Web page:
This isn’t your grandparents’ summer camp.
No, the Explorer Base Camp offered by Canyonlands Field Institute is up in the mountains and it’s unplugged.
That’s right. No cell phones, iPods, Gameboys or anything electronic.
Just aspen trees, mountain air, tents and a raft trip on the Colorado River with a couple of college-graduate guides in their 20s.
“It’s a chance to be out and be wild in nature, camp and have fun without a lot of gadgets,” said Karla VanderZanden, executive director of CFI. “To be up in the mountains is a treat this time of year.”
The base camp is open to students entering 5th through 8th grade. Three sessions are offered. The first – Tuesday, June 19, through Thursday, June 21 – still has openings.
The other two sessions are June 26-29 and July 3-6. Those have openings as well, though the second is nearly full.
The groups are small, VanderZanden said, with only five to 10 students per camp.
“The intention of the program is essentially that it’s a nature, outdoor-adventure-oriented camp,” she said. “We make a simple, rustic camp with tents at Wilcox Flats, which is near Warner Lake (in the La Sal Mountains).
“There’s a learning emphasis, but they’re also just out there having a good time.”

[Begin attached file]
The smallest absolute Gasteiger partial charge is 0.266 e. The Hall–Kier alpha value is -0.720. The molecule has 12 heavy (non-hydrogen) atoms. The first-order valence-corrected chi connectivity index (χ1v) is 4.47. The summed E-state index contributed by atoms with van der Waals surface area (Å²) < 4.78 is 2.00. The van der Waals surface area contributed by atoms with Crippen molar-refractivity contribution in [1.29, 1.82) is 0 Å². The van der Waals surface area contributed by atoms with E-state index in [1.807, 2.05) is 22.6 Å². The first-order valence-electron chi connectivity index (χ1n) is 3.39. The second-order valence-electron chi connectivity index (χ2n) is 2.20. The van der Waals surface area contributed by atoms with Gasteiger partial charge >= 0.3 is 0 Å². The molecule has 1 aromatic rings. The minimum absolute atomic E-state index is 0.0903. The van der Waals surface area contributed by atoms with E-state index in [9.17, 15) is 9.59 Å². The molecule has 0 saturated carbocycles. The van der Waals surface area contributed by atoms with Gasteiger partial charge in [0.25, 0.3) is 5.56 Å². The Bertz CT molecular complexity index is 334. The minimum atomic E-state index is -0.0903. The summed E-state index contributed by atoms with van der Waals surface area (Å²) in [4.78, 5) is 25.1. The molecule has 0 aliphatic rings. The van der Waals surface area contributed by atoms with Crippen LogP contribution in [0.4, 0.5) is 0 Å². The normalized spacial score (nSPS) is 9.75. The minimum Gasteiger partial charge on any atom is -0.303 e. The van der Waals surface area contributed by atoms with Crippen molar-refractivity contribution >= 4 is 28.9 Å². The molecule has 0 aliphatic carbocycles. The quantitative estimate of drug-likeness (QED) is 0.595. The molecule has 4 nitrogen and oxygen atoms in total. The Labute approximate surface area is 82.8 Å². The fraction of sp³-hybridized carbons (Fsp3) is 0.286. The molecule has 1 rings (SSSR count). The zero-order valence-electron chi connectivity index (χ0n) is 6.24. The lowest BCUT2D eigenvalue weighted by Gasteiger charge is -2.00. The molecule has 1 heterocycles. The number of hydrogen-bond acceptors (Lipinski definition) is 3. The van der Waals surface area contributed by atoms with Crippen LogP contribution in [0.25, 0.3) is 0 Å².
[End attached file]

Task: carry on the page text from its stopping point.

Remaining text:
The campsite is about a 50-minute drive from town. Parents drop campers off at the CFI office at 1320 S. Hwy. 191 at the beginning of camp and wave goodbye until they retrieve them from the same location, three days later.
While at camp, the youngsters will hike – distances vary. One hike is a half mile near the lake. The big goal for the camp is to climb Gold Nob, which is about 3 miles and has a pretty good elevation gain. (Sometimes, campers don’t quite make it, VanderZanden said, and that’s OK).
Campers also take part in games and activities related to wildlife. They’ll learn about animal tracking and will spend time at the lake looking for water critters, finding who lives where and how they’ve adapted to be there.
In the forest, campers will learn about aspen trees including their role and what they’re used for.
“The focus is getting to know your backyard,” VanderZanden said. “A lot of the emphasis is being comfortable (in nature) but also on skill development. They’re learning how to do things, and there’s also some job exposure. Guides share how they got into their careers (with a message that) you could do this, too.”
Most of the campers are from the Moab area, but some come from surrounding communities such as Grand Junction, Colo., Price and Green River.
Organizers keep the camp to three nights because they realize that for some of the younger campers, it might be their first time away from home.
“That’s a big step,” VanderZanden said. “We do three nights instead of a week long also because it’s a little gentler on the moms.”
CFI provides healthy meals during the camp and also teaches kids how to be good stewards of nature. Organizers also provide tents, sleeping bags and pads, as well as other items the campers might need. They don’t want anyone to be turned away for lack of equipment or money.
An additional plus: The guides are conversational in Spanish.
On the final day, the campers ride paddleboats down a short stretch of the Colorado River.
Cost is $100. Scholarships are available, based on need.